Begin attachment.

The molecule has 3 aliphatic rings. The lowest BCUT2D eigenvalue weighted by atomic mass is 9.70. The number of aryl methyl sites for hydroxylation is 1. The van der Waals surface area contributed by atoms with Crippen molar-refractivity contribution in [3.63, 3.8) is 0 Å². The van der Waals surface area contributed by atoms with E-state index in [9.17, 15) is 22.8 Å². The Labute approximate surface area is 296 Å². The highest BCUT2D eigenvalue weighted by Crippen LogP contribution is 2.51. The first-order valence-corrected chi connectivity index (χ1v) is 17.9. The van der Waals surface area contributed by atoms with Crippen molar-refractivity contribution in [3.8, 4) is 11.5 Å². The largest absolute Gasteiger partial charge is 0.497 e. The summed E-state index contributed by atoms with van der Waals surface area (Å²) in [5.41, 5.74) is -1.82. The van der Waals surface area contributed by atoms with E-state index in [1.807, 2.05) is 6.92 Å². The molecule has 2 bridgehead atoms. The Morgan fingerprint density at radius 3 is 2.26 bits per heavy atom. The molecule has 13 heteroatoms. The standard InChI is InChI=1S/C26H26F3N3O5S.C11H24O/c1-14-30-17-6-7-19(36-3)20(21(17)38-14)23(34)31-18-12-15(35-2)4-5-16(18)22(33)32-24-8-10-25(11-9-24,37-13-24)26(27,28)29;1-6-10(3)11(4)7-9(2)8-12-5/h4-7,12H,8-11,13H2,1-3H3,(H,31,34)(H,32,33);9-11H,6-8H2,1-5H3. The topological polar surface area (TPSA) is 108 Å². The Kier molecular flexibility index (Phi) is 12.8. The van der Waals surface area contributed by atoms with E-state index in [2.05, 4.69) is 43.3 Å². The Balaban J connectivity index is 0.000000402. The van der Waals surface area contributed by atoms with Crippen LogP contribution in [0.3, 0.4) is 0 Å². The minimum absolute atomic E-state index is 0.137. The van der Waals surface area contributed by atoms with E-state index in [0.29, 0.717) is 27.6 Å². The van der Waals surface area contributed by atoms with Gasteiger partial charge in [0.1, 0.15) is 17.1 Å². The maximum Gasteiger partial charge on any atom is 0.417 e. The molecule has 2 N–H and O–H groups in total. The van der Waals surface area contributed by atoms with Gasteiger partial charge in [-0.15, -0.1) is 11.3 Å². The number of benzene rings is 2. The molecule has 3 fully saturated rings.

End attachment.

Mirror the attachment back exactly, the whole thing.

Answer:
The molecule has 3 aliphatic rings. The lowest BCUT2D eigenvalue weighted by atomic mass is 9.70. The number of aryl methyl sites for hydroxylation is 1. The van der Waals surface area contributed by atoms with Crippen molar-refractivity contribution in [3.63, 3.8) is 0 Å². The van der Waals surface area contributed by atoms with E-state index in [9.17, 15) is 22.8 Å². The Labute approximate surface area is 296 Å². The highest BCUT2D eigenvalue weighted by Crippen LogP contribution is 2.51. The first-order valence-corrected chi connectivity index (χ1v) is 17.9. The van der Waals surface area contributed by atoms with Crippen molar-refractivity contribution in [3.8, 4) is 11.5 Å². The largest absolute Gasteiger partial charge is 0.497 e. The summed E-state index contributed by atoms with van der Waals surface area (Å²) in [5.41, 5.74) is -1.82. The van der Waals surface area contributed by atoms with E-state index in [1.807, 2.05) is 6.92 Å². The molecule has 2 bridgehead atoms. The Morgan fingerprint density at radius 3 is 2.26 bits per heavy atom. The molecule has 13 heteroatoms. The standard InChI is InChI=1S/C26H26F3N3O5S.C11H24O/c1-14-30-17-6-7-19(36-3)20(21(17)38-14)23(34)31-18-12-15(35-2)4-5-16(18)22(33)32-24-8-10-25(11-9-24,37-13-24)26(27,28)29;1-6-10(3)11(4)7-9(2)8-12-5/h4-7,12H,8-11,13H2,1-3H3,(H,31,34)(H,32,33);9-11H,6-8H2,1-5H3. The topological polar surface area (TPSA) is 108 Å². The Kier molecular flexibility index (Phi) is 12.8. The van der Waals surface area contributed by atoms with E-state index in [2.05, 4.69) is 43.3 Å². The Balaban J connectivity index is 0.000000402. The van der Waals surface area contributed by atoms with Crippen LogP contribution in [0.3, 0.4) is 0 Å². The minimum absolute atomic E-state index is 0.137. The van der Waals surface area contributed by atoms with E-state index in [0.29, 0.717) is 27.6 Å². The van der Waals surface area contributed by atoms with Gasteiger partial charge in [0.1, 0.15) is 17.1 Å². The maximum Gasteiger partial charge on any atom is 0.417 e. The molecule has 2 N–H and O–H groups in total. The van der Waals surface area contributed by atoms with Gasteiger partial charge in [-0.15, -0.1) is 11.3 Å². The number of benzene rings is 2. The molecule has 3 fully saturated rings.